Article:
the perceived bad name that Orwell had given Wigan. At one point, I was astounded that even the Orwell Society asked me not to include in a presentation any pictures of poor housing and people, for fear of upsetting the council. Things were going to be tough! In Wigan, 64% had voted to leave the EU, and most people that I spoke to simply didn’t know people who voted otherwise; but then, neither did I living in London. The project therefore developed into two conversations existing together, and I decided to include this in the gallery exhibition by presenting Orwell’s text alongside the conversations from my own journey. A lot of the time, I was literally scared, walking into places I’d never been, wandering around council estates, approaching and chatting much more than I was photographing. One day I met a man who looked like he was going to kill me for raising my camera and I was reminded I couldn’t hide in the mass of the city like London, here I stuck out like a sore thumb. He shouted, “What the fuck do you think you’re doing?” When I explained that ‘I wasn’t too sure’, he laughed, and we ended up sitting on the tarmac of a car park chatting for an hour before I took his picture. My Polish girlfriend said to me one day, “You know you love someone when you love them and hate them in equal measure” and this is how I felt documenting this changing time in Wigan. The exhibition will take place at Wigan’s Turnpike gallery with 50 1mx1m prints mounted on aluminium from 23rd September -11th November (https://www.theturnpike.org.uk/tim-foster) www.timothyfoster.co.uk

95


Members Images - Tim Foster

96


Members Images - Tim Foster

97


Members Images - Tim Foster

98


Members Images - Tim Foster

99


Photo Fair Review

Unseen Photo Fair Amsterdam 2017 Dr Graham Wilson

Apparently, “Sotheby’s, Christie’s and Phillips raised $19,297,765 in photography auction sales in New York and London in the first 6 months of 2017.” The market for photographs has shifted dramatically in the last 40yrs or so. It used to be that most money for investment in art overall was ‘old’ money – largely inherited wealth from one generation to another. Collectors of art invested in known artists with substantial price tickets. Collectors with less cash would invest in lesser known artists, but still focus on media such as paintings rather than photography. The few that saw photographs as an investment opportunity would buy them through book dealers and the antique book departments of auction houses. There were only a handful of serious investors; they each knew one another and most had conservative tastes. This market has transformed in recent years, spurred on by a global increase in the availability of ‘new’ money. As a result, buyers range from the naive novice to the sophisticated ‘name’. Their tastes are far more liberal and there is a genuine market for new talent. It is into this milieu, that Unseen Amsterdam was launched eight years ago. It sees itself as one of the foremost exhibitions of young photographic talent from around the world. Alongside the main show floor with 50+ galleries and agencies represented there is a large, photobook fair attended by 60 independent publishers. There’s a separate hall with a dozen or so collaborative projects, and a small array of exhibits outside the main show ground. There’s an annual award programme, supported by ING bank, which is based around the pre-selection of five emerging talents who are mentored by a famous name, and finally judged by a panel; and there’s several ancillary prizes supported by other sponsors. Throughout the three days, there were a variety of talks in a large dimly-lit auditorium with a variety of formal and sofa-style seating. The relationship between photography and art is hard to define. Anyone keen to improve their pure photo-taking, may well be disappointed by Unseen. This exhibition leans heavily towards the artistic – not simply beautiful fine art renditions, but major installations where it was necessary to look closely to see the photograph at all. Some work was totally abstract. Sitting in a recycled freight container, three Chinese artists, wearing spotted pyjamas, used a photocopier to produce black and white pages, which they tore up, pasted into recycled assemblages, and fixed to the walls of the container. And they did this for three days. In a large wooden pyramid with a connecting Perspex chamber, were three large photographs of stacks of pennies, and a collection of framed pieces of partly completed embroidery. An associated, and heavily promoted, ‘Photo Pleasure Palace’, access to which was charged separately, featured five fairground inspired attractions loosely related to photography.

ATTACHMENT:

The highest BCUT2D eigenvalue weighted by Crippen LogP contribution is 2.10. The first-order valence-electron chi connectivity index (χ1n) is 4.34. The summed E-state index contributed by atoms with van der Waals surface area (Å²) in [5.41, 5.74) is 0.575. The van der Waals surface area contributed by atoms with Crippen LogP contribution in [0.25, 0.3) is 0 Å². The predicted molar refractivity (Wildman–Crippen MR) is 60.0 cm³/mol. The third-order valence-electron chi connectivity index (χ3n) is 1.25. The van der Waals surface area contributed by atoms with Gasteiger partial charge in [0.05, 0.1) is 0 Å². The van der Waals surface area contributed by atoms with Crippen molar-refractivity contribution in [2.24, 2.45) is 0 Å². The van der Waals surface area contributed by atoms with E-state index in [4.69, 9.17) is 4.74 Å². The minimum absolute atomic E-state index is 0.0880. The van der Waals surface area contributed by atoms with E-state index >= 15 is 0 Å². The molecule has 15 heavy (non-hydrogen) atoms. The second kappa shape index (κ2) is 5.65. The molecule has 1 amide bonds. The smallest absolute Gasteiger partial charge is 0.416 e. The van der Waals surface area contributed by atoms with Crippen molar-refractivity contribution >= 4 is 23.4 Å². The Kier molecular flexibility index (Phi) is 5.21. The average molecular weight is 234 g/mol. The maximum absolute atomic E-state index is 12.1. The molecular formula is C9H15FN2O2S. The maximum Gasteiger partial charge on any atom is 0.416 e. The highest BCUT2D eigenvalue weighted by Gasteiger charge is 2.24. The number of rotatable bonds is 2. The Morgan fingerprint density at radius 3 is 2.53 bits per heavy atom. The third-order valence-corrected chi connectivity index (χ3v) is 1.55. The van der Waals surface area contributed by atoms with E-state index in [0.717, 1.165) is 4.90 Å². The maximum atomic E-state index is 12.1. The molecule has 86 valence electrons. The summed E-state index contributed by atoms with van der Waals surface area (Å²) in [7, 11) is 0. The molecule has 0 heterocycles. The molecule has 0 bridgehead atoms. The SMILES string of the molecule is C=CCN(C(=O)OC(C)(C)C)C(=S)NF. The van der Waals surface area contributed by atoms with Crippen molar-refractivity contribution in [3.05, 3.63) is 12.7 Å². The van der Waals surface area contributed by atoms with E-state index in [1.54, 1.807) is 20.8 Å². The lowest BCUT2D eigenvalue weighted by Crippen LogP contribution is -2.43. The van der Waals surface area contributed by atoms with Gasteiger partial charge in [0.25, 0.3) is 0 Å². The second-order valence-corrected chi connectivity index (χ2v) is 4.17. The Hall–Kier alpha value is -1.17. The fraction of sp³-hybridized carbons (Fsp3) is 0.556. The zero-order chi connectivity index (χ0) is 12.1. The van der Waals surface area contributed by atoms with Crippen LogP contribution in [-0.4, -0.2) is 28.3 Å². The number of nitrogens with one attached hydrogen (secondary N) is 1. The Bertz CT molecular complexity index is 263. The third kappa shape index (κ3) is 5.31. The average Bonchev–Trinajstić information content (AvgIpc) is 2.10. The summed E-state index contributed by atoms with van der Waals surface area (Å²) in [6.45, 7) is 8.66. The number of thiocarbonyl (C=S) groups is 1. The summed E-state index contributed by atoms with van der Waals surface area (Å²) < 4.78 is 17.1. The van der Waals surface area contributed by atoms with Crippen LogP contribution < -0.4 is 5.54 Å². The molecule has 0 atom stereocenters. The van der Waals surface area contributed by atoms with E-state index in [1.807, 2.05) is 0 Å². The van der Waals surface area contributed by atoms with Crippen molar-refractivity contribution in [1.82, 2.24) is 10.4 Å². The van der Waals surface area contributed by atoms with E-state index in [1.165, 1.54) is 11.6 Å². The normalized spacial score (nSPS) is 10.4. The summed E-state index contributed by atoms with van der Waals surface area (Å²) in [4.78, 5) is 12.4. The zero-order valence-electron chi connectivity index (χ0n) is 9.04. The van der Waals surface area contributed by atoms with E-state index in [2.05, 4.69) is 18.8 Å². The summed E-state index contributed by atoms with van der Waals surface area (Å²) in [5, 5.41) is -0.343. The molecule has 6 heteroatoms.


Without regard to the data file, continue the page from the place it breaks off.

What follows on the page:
100


Photo Fair Review